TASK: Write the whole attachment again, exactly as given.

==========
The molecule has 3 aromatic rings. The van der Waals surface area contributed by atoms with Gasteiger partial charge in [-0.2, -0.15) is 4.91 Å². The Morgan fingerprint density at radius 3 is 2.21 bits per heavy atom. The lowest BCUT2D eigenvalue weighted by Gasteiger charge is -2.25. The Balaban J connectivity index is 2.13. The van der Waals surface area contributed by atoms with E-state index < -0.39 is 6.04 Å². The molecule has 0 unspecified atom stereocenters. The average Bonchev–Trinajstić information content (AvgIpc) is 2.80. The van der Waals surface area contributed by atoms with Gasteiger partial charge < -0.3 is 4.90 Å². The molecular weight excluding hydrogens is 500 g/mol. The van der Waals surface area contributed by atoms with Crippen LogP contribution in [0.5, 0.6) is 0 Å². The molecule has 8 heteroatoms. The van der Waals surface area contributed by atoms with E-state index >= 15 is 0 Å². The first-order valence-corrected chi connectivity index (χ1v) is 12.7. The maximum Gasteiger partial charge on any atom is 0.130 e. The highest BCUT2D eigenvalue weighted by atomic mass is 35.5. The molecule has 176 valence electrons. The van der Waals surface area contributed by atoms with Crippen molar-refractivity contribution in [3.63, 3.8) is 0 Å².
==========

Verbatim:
The molecule has 3 aromatic rings. The van der Waals surface area contributed by atoms with Gasteiger partial charge in [-0.2, -0.15) is 4.91 Å². The Morgan fingerprint density at radius 3 is 2.21 bits per heavy atom. The lowest BCUT2D eigenvalue weighted by Gasteiger charge is -2.25. The Balaban J connectivity index is 2.13. The van der Waals surface area contributed by atoms with E-state index < -0.39 is 6.04 Å². The molecule has 0 unspecified atom stereocenters. The average Bonchev–Trinajstić information content (AvgIpc) is 2.80. The van der Waals surface area contributed by atoms with Gasteiger partial charge < -0.3 is 4.90 Å². The molecular weight excluding hydrogens is 500 g/mol. The van der Waals surface area contributed by atoms with Crippen LogP contribution in [0.5, 0.6) is 0 Å². The molecule has 8 heteroatoms. The van der Waals surface area contributed by atoms with E-state index >= 15 is 0 Å². The first-order valence-corrected chi connectivity index (χ1v) is 12.7. The maximum Gasteiger partial charge on any atom is 0.130 e. The highest BCUT2D eigenvalue weighted by atomic mass is 35.5. The molecule has 176 valence electrons. The van der Waals surface area contributed by atoms with Crippen molar-refractivity contribution in [3.63, 3.8) is 0 Å².